Neuwirth J.,TU Hamburg - Harburg | Antonyuk S.,TU Hamburg - Harburg | Heinrich S.,TU Hamburg - Harburg | Jacob M.,Glatt Ingenieurtechnik GmbH
Chemical Engineering Science | Year: 2013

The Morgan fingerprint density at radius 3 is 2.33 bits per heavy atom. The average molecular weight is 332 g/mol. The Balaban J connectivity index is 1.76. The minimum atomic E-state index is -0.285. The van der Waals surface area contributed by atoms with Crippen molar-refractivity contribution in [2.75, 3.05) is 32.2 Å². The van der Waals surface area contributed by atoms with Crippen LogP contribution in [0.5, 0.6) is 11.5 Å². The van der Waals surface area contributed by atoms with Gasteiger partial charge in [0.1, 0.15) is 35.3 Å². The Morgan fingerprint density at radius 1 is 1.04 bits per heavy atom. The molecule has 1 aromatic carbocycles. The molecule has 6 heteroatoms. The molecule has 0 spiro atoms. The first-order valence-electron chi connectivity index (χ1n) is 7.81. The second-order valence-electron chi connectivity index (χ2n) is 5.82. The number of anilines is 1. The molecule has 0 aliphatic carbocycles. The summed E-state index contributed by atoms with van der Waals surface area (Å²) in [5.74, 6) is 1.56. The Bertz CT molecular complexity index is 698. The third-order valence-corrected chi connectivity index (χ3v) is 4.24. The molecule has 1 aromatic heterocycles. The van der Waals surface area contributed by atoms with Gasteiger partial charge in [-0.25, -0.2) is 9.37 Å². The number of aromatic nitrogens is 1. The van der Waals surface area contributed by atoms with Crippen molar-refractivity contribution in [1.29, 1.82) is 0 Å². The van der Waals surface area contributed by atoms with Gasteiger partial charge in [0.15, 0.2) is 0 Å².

In this work, the fluid and particle dynamics in a rotor granulator system (fluid bed rotor processor) are investigated. The mathematical model is based on a three-dimensional Computational Fluid Dynamics (CFD) approach for the gas phase coupled with a Discrete Element Method (DEM). The physical properties and collision behaviour of test particles are investigated experimentally and incorporated in a viscoelastic particle contact model. The influence of several process parameters, e.g. air gap velocity and rotor speed, on the particle motion and collision behaviour is investigated. In order to check applicability and limitations of the simulation model, a novel non-intrusive Magnetic Particle Tracking (MPT) technique was used for the continuous measurement of the particle position and orientation of a single tracer particle. Thus particle trajectories as well as translational and angular velocities are obtained. The simulation model shows a good agreement with the experimental results. © 2012 Elsevier Ltd. Source